My fifth complaint is more than just that the company identity is hard to pin down. It is based upon the factor that I had conducted some additional investigation of the company after the creating the dispute with my credit card company. There is a web site available that provides information about the owner of all web site domain names. The name of the web site is whois.net. I examined this web site in October 2009 in an attempt to locate where the web server host for Hydrolyze.com is located. What the web site revealed is that the web server that hosts Hydrolyze.com was located in the Bahamas, a location that is immune from the Federal Trade Commission (FTC) regulations. Several other interesting facts were revealed as well. The owner of the web site used a special privacy agency to hide the ownership of the web site address and thus the owner was implicitly shielded from any investigation. The configuration from their web server also explicitly prevented any salesperson from ever deleting any sales transaction at any time, which explains why the sales personnel provided such pressure to purchase other products. More recently, I looked again at where the web server was hosted in December 2009. The web site is now hosted in Bellevue, Washington and is about to expire. Thus, the web site is now available for sale.
My sixth complaint is that the company is a Limited Liability Corporation (LLC), which means that if there were ever an investigation of the company sales practices, the company would merely close down the business and open itself as another company. From a legal point of view, a consumer could file a lawsuit against the company in order to receive their refund, but the consumer would be forced to file a lawsuit against a Limited Liability Corporation. Any potential lawsuits filed against an LLC would be limited to the amount of money contained within the legal structure of the LLC. If a company that was listed as a LLC did not have any money in the LLC, there would never be any money for any potential lawsuits to collect. A company that has sought this level of control, and implemented this level of legal trickery will most likely not have any money contained in its LLC. In other words, the complaints against this company would only cause it to close down and reopen as another company thereby discharging any losses arising from these complaints.
I am certain that while you are reading this complaint you are wondering what happened to my credit card after the so-called "free trial" period had expired? I believe that if you hear about what happened to me through my credit card as a result of my purchase of this so-called free trial offer that you may reconsider your potential purchases from this company. As you might expect, after the undisclosed time period had elapsed, I contacted my credit card company and inquired about the $217.80 debit that had been charged to my account and was informed to contact the product vendor. When I had contacted the vendor for the product to complain, the phone contact at the vendor was a contracted third party company who essentially stated that my account had "already been paid in full" by my credit card company and that my grievance was actually with the credit card company. I should contact my credit card company and file a dispute of the charges with the credit card company against the vendor using an account chargeback. When I called the credit card company to request the dispute, they registered my dispute of the charges against the vendor. I claimed that there was no mention of any time period and that there was no explanation of what this 30 day time period meant. I also maintained that that I should not have been charged for ALL THREE product samples for a total of $217.80 for a time period of 30 days. The vendor had recorded the entire telephone conversation during which I had requested the order and they pulled the entire phone call transaction. They lied to the credit card company and stated that I had been informed of the time period beyond which I would be liable for the entire amount of ALL THREE product samples and that my dispute with the charges should be dismissed.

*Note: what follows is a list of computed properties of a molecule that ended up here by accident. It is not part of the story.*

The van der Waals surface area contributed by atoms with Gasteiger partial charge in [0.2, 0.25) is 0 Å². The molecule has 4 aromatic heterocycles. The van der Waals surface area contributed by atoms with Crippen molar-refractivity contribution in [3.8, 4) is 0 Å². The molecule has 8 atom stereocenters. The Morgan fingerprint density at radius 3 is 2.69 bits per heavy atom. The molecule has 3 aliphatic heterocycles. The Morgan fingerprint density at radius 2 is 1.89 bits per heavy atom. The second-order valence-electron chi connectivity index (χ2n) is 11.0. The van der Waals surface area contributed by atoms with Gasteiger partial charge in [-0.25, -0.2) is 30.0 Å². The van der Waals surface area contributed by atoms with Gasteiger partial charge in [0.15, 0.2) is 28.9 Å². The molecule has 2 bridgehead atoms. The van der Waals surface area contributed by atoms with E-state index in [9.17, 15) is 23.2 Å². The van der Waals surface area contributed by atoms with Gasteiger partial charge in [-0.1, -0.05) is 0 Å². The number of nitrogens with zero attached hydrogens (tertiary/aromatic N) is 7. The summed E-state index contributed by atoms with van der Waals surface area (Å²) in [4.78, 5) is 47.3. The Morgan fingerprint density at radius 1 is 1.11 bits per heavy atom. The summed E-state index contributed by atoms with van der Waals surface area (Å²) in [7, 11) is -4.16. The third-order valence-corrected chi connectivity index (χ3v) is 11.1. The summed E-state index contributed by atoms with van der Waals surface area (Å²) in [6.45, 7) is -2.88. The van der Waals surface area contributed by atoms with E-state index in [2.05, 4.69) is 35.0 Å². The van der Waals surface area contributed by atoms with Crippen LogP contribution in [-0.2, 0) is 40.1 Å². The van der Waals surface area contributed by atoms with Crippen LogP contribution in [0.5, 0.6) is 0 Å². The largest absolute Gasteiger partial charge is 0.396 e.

When I contacted the vendor and explained to the dispute coordinator that if they had stated it clearly as follows: "Do you agree that if you do not return the three containers of the product by XXX date, that you will be liable for the full amount of ALL THREE product samples for a total of $217.80?" that I would not have ordered their product in the first place. I explicitly stated that there was no mention of any time period beyond which I would be liable for ALL THREE product samples, and I also stated that there was only supposed to be ONE product sample sent to me and that I had been expressly promised that I would ONLY be billed for the shipping and handling of that product sample, since it was a limited clinical trial of a product for testing purposes to the public. The Senior Rep from the Floor named "Paul P" at the vendor would NOT ALLOW me to return the two unused product samples to the company, and WOULD NOT provide me with a SRA number that I could use to return the product in any way. In fact, they had recorded in their computer that they were not allowed to provide any information to me over the phone. The ONLY way that I would be able to acquire information from the vendor would be to contact my credit card company.